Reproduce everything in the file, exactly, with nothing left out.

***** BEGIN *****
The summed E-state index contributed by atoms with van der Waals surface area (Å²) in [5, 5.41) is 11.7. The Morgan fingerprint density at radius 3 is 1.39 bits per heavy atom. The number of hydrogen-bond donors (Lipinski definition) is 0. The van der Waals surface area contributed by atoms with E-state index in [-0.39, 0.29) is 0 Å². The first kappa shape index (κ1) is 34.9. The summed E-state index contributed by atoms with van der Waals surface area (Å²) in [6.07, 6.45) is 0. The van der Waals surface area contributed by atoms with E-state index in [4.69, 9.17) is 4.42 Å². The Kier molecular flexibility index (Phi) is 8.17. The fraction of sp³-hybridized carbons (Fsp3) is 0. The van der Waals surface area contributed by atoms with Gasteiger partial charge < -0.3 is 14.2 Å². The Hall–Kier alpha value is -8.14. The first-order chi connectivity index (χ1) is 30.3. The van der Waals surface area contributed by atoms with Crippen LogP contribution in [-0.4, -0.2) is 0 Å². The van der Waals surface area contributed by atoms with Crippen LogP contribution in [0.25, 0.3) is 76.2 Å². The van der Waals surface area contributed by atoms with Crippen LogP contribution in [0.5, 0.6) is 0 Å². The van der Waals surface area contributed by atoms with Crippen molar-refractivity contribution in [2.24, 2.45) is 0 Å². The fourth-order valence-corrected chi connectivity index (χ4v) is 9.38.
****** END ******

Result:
The summed E-state index contributed by atoms with van der Waals surface area (Å²) in [5, 5.41) is 11.7. The Morgan fingerprint density at radius 3 is 1.39 bits per heavy atom. The number of hydrogen-bond donors (Lipinski definition) is 0. The van der Waals surface area contributed by atoms with E-state index in [-0.39, 0.29) is 0 Å². The first kappa shape index (κ1) is 34.9. The summed E-state index contributed by atoms with van der Waals surface area (Å²) in [6.07, 6.45) is 0. The van der Waals surface area contributed by atoms with E-state index in [4.69, 9.17) is 4.42 Å². The Kier molecular flexibility index (Phi) is 8.17. The fraction of sp³-hybridized carbons (Fsp3) is 0. The van der Waals surface area contributed by atoms with Gasteiger partial charge < -0.3 is 14.2 Å². The Hall–Kier alpha value is -8.14. The first-order chi connectivity index (χ1) is 30.3. The van der Waals surface area contributed by atoms with Crippen LogP contribution in [-0.4, -0.2) is 0 Å². The van der Waals surface area contributed by atoms with Crippen LogP contribution in [0.25, 0.3) is 76.2 Å². The van der Waals surface area contributed by atoms with Crippen LogP contribution in [0.5, 0.6) is 0 Å². The van der Waals surface area contributed by atoms with Crippen molar-refractivity contribution in [2.24, 2.45) is 0 Å². The fourth-order valence-corrected chi connectivity index (χ4v) is 9.38.